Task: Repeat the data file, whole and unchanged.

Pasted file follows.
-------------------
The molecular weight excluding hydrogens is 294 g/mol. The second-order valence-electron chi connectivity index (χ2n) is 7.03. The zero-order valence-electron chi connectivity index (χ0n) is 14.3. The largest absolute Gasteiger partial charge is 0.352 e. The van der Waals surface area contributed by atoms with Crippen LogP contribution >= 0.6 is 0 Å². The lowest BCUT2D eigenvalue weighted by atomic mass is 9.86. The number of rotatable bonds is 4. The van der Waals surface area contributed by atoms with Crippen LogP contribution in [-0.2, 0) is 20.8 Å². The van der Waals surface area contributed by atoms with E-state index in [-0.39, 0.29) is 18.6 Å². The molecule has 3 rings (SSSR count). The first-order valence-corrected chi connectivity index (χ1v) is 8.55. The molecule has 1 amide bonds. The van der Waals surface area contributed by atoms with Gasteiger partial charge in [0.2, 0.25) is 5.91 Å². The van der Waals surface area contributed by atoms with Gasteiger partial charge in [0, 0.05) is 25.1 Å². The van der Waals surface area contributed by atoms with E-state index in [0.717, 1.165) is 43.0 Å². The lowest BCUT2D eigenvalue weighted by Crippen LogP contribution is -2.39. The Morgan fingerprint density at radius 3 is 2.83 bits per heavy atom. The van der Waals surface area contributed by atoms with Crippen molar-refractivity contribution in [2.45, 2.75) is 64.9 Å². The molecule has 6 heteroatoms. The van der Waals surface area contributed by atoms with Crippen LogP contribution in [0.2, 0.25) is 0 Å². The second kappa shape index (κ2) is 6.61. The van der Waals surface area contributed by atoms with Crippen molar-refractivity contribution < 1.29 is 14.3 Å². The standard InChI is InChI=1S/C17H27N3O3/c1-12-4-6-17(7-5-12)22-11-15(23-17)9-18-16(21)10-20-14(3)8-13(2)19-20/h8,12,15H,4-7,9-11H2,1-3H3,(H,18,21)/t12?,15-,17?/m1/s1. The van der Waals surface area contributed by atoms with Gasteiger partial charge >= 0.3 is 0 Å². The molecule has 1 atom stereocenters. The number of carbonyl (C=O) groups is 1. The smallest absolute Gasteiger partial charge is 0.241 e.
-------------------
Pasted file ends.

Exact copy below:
The molecular weight excluding hydrogens is 294 g/mol. The second-order valence-electron chi connectivity index (χ2n) is 7.03. The zero-order valence-electron chi connectivity index (χ0n) is 14.3. The largest absolute Gasteiger partial charge is 0.352 e. The van der Waals surface area contributed by atoms with Crippen LogP contribution >= 0.6 is 0 Å². The lowest BCUT2D eigenvalue weighted by atomic mass is 9.86. The number of rotatable bonds is 4. The van der Waals surface area contributed by atoms with Crippen LogP contribution in [-0.2, 0) is 20.8 Å². The van der Waals surface area contributed by atoms with E-state index in [-0.39, 0.29) is 18.6 Å². The molecule has 3 rings (SSSR count). The first-order valence-corrected chi connectivity index (χ1v) is 8.55. The molecule has 1 amide bonds. The van der Waals surface area contributed by atoms with Gasteiger partial charge in [0.2, 0.25) is 5.91 Å². The van der Waals surface area contributed by atoms with Gasteiger partial charge in [0, 0.05) is 25.1 Å². The van der Waals surface area contributed by atoms with E-state index in [0.717, 1.165) is 43.0 Å². The lowest BCUT2D eigenvalue weighted by Crippen LogP contribution is -2.39. The Morgan fingerprint density at radius 3 is 2.83 bits per heavy atom. The van der Waals surface area contributed by atoms with Crippen molar-refractivity contribution in [2.45, 2.75) is 64.9 Å². The molecule has 6 heteroatoms. The van der Waals surface area contributed by atoms with Crippen LogP contribution in [0.2, 0.25) is 0 Å². The second kappa shape index (κ2) is 6.61. The van der Waals surface area contributed by atoms with Crippen molar-refractivity contribution < 1.29 is 14.3 Å². The standard InChI is InChI=1S/C17H27N3O3/c1-12-4-6-17(7-5-12)22-11-15(23-17)9-18-16(21)10-20-14(3)8-13(2)19-20/h8,12,15H,4-7,9-11H2,1-3H3,(H,18,21)/t12?,15-,17?/m1/s1. The van der Waals surface area contributed by atoms with Gasteiger partial charge >= 0.3 is 0 Å². The molecule has 1 atom stereocenters. The number of carbonyl (C=O) groups is 1. The smallest absolute Gasteiger partial charge is 0.241 e.